On Steyn and Warshawsky

By

One of my favorite correspondents had some interesting observations about Steven Warshawsky's article on Mark Steyn's new book, and has given me permission to share them. He suggests  that there is more room for long term optimism than Steyn allows.

I like Mark Steyn, but Steven Warshawsky's AT review of "America Alone" displays the typical conservative weakness for analysis.  For example, Warshawsky. notes:

...according to a recent poll (cited by Steyn), only 8 percent of Muslims living in Great Britain consider themselves British first, whereas 81 percent consider themselves Muslim first.

But isn't there something wrong with the question?  Wasn't this the same question that used to be addressed to Catholics —— are you loyal to the Pope/Vatican or to the American Constitution?  Isn't it the same question that left—wingers increasingly address to Jews, regarding Israel? 

Of course, the Southern Baptists who challenged Kennedy's credentials as an American never posed the same question to themselves: do we consider ourselves Christian first or American first?  I don't doubt that most Christians, faced with this alternative, would choose faith over country, but would still be prepared to die for their country. 

It's always a problem with "them other guys," but since all Americans, virtually by definition, had loyalty problems (or they wouldn't have come here in the first place), this type of question isn't truly dispositive.  I suspect that you could ask the same or similar questions of Muslims in the Middle East and get a similar pattern of response —— indeed, you could get a similar pattern of response from, say, Shia and Sunni respondents within the same country, say, Iraq.  They would all say they are Muslim first, but that would not stop them from wanting to kill a significant proportion of the other identically responding Muslims in the survey. 

What we need is a measure of depth of hostility to cultural values, and I'm aware that there have been studies that have produced significantly disturbing findings in that regard.  We need to sharpen our focus on that area, note the differences between British/European data versus American, sift it all for possible relevance, etc.  We may come to the same conclusions, but it will be on a firmer foundation.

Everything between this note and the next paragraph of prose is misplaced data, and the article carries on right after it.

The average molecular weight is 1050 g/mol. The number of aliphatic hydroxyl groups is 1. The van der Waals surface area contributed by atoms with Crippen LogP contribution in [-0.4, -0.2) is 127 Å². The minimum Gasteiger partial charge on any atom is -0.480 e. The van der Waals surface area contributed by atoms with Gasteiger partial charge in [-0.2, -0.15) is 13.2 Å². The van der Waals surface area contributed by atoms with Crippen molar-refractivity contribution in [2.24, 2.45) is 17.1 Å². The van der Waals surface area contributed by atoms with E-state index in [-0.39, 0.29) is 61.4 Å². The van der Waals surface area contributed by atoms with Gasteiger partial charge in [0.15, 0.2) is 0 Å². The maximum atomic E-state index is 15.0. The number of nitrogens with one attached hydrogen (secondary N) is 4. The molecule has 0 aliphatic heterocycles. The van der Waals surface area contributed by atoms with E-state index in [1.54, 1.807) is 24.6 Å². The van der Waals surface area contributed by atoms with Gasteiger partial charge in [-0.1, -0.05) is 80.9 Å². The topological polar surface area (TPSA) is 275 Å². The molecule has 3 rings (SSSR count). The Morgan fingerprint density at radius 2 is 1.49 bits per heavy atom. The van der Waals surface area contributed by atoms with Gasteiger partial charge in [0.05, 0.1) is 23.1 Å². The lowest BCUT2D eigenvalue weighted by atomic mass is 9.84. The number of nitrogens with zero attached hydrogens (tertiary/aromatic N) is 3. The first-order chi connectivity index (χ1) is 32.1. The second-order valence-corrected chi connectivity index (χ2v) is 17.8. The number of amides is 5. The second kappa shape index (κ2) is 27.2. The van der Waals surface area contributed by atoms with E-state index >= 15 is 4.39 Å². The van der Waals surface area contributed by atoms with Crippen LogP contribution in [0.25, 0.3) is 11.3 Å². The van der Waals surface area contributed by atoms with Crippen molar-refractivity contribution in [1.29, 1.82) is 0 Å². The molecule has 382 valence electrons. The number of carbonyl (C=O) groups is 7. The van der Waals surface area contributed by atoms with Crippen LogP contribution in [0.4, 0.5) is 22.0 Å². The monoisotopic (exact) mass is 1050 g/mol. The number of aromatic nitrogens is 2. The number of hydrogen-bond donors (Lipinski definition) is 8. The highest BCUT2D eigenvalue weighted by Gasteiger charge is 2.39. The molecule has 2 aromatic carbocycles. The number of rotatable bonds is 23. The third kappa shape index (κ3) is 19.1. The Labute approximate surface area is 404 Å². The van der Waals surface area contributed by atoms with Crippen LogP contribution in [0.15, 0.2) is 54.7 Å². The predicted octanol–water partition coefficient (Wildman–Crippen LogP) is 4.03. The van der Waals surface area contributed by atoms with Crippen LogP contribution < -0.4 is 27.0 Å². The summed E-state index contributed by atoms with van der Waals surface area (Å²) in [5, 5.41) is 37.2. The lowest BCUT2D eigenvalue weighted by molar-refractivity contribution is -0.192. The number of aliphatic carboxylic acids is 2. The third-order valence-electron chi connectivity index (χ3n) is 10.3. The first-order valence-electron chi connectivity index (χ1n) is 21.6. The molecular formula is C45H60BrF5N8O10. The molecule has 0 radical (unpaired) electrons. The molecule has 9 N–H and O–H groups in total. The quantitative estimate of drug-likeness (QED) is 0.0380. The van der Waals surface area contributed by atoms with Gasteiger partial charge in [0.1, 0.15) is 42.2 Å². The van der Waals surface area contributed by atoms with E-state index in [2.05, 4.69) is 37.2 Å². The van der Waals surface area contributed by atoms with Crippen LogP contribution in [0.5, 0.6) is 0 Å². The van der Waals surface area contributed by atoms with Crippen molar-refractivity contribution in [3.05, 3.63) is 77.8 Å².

But the heart of the problem for Steyn is demography, and he shows a marked weakness of analysis in this area.  Warshawsky writes:

Steyn reports that Western women in Europe have an average of 1.4 children, whereas Muslim women have an average of 3.5 children.

But Steyn and Warshawsky are neglecting some very interesting data.  What they don't tell their readers is that some very important Muslim countries have demographic profiles that mirror those of Western European countries, i.e., they have birthrates in free fall that have already fallen past replacement level.  Prominent among these countries is Iran, and with the economic and cultural problems facing these countries it is unlikely that they will see a turnaround any time soon.  The countries with the highest birthrates (places like Yemen) are not the ones who are flooding the West with immigrants.

There is another parallel to all this that's worth noting.  In the United States I believe it is the Hispanic segment of the population that has the highest birthrate.  Indeed, the birthrate among Mexican—Americans, while gradually falling toward more typically "American" levels, is now significantly higher than the birthrate in Mexico, which is currently in the same type of free fall as the Iranian birthrate.  So, we see that a similar pattern is apparent when immigrant populations in both Europe and America are compared to the "home" populations. 

Why would the immigrant birthrates be higher than those in the "home" countries?  One reason, especially in America, might be that greater economic opportunity is more supportive of traditional childbearing aspirations. 

In Europe, on the other hand, economic opportunity might be supplemented (as it is to a lesser extent in America) by welfare state support which affords a higher standard of living than is available in the "home" country.  Thus we have a perverse situation in which the welfare state mimics greater economic opportunity for immigrants while nevertheless fueling discontent.  A perfect example of this perverse situation can be found in the Palestinian areas, such as Gaza and the West Bank.  Welfare, in the form of international aid, has created a parasitic society with a birthrate far higher than most Muslim countries could possibly support on their own resources.

While I'm far from disputing the "clash of civilization" analysis, nor some of the recommended measures/solutions, a fuller view of the data accompanied by a more penetrating analysis affords greater flexibility in developing responses and strategies.